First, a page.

Capital Markets

Parade of Rate Cuts May Be Coming to an End

Federal Reserve Board Chairman tells Senate committee economy appears to be "firming." Translation: don't expect a rate cut next week.
John GoffJanuary 24, 2002

It’s been a long time coming, but Federal Reserve Bank Chairman Alan Greenspan now appears fairly upbeat about the U.S. economy. At least, that’s the impression Greenspan gave when he testified in front of the Senate Budget Committee this afternoon. “There have been signs recently that some of the forces that have been restraining the economy over the past year are starting to diminish and that activity is beginning to firm,” said Greenspan.

Among other things, Greenspan noted that corporations are lowering their inventories of unsold goods. That, in turn, should lead businesses to increase production and hire more workers. The Central Banker did warn, however, that the rally in production could be short-lived if demand doesn’t also go up.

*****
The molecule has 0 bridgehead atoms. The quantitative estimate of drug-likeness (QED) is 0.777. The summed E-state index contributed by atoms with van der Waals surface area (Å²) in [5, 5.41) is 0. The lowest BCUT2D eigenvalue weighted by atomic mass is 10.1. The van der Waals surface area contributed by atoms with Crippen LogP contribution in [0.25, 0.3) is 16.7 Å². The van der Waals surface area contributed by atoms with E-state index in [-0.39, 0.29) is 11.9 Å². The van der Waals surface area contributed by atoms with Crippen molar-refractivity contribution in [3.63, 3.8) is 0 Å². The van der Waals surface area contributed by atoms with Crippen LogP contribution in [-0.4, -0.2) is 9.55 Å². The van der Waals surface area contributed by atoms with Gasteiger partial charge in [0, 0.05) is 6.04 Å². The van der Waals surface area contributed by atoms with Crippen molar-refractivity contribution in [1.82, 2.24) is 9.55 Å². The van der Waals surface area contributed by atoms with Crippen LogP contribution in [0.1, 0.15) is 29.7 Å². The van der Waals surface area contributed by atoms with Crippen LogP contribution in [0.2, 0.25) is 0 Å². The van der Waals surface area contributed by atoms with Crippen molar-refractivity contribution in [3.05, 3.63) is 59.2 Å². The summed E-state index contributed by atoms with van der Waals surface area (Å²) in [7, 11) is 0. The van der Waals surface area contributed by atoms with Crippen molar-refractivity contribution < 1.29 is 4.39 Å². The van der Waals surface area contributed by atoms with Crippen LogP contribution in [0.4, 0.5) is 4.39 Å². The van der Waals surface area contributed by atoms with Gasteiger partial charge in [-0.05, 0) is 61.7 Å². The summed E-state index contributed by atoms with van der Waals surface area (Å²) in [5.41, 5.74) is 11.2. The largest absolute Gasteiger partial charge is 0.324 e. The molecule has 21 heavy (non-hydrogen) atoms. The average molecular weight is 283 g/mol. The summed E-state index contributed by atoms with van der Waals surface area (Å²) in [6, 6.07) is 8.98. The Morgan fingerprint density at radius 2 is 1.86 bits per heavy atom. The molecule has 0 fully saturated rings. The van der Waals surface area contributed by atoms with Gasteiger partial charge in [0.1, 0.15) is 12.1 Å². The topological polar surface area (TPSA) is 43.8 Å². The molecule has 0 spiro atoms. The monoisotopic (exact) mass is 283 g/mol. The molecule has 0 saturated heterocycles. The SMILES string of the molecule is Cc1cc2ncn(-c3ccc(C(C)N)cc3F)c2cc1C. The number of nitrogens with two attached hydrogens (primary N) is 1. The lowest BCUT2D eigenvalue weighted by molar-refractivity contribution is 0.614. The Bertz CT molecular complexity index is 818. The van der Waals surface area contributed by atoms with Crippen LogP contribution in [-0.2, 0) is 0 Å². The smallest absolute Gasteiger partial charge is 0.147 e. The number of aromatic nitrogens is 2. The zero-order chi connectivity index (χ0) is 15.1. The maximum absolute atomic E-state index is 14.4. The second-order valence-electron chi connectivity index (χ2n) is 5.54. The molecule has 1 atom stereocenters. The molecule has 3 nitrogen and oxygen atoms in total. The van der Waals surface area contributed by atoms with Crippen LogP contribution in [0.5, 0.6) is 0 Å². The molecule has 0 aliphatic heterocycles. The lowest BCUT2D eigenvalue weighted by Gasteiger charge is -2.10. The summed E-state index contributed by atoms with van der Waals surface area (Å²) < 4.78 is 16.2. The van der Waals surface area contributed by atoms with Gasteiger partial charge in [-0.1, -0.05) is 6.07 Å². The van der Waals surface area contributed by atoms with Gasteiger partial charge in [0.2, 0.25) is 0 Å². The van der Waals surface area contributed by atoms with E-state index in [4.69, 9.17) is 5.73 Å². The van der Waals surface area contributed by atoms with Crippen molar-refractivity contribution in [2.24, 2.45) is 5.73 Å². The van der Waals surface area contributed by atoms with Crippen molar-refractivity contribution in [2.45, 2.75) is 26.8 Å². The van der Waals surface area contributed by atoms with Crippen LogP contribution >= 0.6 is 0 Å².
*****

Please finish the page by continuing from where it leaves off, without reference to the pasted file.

Nevertheless, Greenspan’s remarks were greeted much more warmly by investors than his earlier comments of Jan. 11. As you recall, those remarks were widely perceived as a thumbs-down on the prospects for a recovery. But following Greenspan’s testimony today, the U.S. equity markets shot up. As of 4:00, the DJIA had gained over 70 points, and the Nasdaq Composite was up nearly 1.5 percent on the day.

Given Greenspan’s testimony, economists say it’s more likely that officials at the Federal Reserve won’t lower the Fed Fund rate when they convene their next policy meeting on Jan. 29. That’s a big switch from what anlaysts were predicting after Greenspan’s remarks of Jan. 11. At the time, many Wall Street economists believed Greenspan’s remarks indicated the Fed would lower rates once again. Of the earlier speech, Greenspan told the Senate committe: “That created, unfortunately, phraseology, which, in retrospect, I should have done differently, that implied I didn’t think the economy was in the process of turning. And I tried to rectify that in today’s remarks.”